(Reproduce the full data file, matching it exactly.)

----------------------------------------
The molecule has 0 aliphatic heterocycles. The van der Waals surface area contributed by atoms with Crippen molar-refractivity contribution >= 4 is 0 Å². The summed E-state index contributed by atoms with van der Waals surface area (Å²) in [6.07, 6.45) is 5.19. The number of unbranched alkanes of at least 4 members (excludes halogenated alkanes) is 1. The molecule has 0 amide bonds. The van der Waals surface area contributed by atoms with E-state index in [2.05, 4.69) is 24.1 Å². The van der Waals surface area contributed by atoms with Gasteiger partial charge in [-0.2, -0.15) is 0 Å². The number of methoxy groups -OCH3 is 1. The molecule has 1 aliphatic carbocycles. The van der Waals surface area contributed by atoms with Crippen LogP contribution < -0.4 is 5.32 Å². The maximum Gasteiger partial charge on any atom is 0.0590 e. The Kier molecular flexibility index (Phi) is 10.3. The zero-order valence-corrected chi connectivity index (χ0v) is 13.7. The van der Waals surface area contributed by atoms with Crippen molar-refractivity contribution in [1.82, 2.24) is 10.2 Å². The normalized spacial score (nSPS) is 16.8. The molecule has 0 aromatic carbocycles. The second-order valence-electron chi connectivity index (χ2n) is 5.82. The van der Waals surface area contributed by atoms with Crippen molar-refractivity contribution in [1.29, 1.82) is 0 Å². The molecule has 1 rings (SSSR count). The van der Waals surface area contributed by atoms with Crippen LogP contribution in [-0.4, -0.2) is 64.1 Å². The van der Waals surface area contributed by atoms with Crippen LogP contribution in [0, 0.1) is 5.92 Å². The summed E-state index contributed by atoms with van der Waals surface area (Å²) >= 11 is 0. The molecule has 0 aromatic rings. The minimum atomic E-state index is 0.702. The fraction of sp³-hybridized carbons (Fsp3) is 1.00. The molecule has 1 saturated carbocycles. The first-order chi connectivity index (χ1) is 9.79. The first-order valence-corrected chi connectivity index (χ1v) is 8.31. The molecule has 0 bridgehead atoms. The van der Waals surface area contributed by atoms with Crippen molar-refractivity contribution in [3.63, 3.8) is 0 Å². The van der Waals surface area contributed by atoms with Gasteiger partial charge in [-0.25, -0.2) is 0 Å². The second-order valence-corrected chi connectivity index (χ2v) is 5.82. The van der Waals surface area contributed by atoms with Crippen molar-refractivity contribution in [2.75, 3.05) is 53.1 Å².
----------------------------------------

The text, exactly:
The molecule has 0 aliphatic heterocycles. The van der Waals surface area contributed by atoms with Crippen molar-refractivity contribution >= 4 is 0 Å². The summed E-state index contributed by atoms with van der Waals surface area (Å²) in [6.07, 6.45) is 5.19. The number of unbranched alkanes of at least 4 members (excludes halogenated alkanes) is 1. The molecule has 0 amide bonds. The van der Waals surface area contributed by atoms with E-state index in [2.05, 4.69) is 24.1 Å². The van der Waals surface area contributed by atoms with Gasteiger partial charge in [-0.2, -0.15) is 0 Å². The number of methoxy groups -OCH3 is 1. The molecule has 1 aliphatic carbocycles. The van der Waals surface area contributed by atoms with Crippen LogP contribution < -0.4 is 5.32 Å². The maximum Gasteiger partial charge on any atom is 0.0590 e. The Kier molecular flexibility index (Phi) is 10.3. The zero-order valence-corrected chi connectivity index (χ0v) is 13.7. The van der Waals surface area contributed by atoms with Crippen molar-refractivity contribution in [1.82, 2.24) is 10.2 Å². The normalized spacial score (nSPS) is 16.8. The molecule has 0 aromatic carbocycles. The second-order valence-electron chi connectivity index (χ2n) is 5.82. The van der Waals surface area contributed by atoms with Crippen molar-refractivity contribution in [1.29, 1.82) is 0 Å². The molecule has 1 rings (SSSR count). The van der Waals surface area contributed by atoms with Crippen LogP contribution in [-0.4, -0.2) is 64.1 Å². The van der Waals surface area contributed by atoms with Crippen LogP contribution in [0, 0.1) is 5.92 Å². The summed E-state index contributed by atoms with van der Waals surface area (Å²) >= 11 is 0. The molecule has 0 aromatic rings. The minimum atomic E-state index is 0.702. The fraction of sp³-hybridized carbons (Fsp3) is 1.00. The molecule has 1 saturated carbocycles. The first-order chi connectivity index (χ1) is 9.79. The first-order valence-corrected chi connectivity index (χ1v) is 8.31. The molecule has 0 bridgehead atoms. The van der Waals surface area contributed by atoms with Crippen molar-refractivity contribution in [3.63, 3.8) is 0 Å². The van der Waals surface area contributed by atoms with Gasteiger partial charge in [-0.25, -0.2) is 0 Å². The second-order valence-corrected chi connectivity index (χ2v) is 5.82. The van der Waals surface area contributed by atoms with Crippen molar-refractivity contribution in [2.75, 3.05) is 53.1 Å².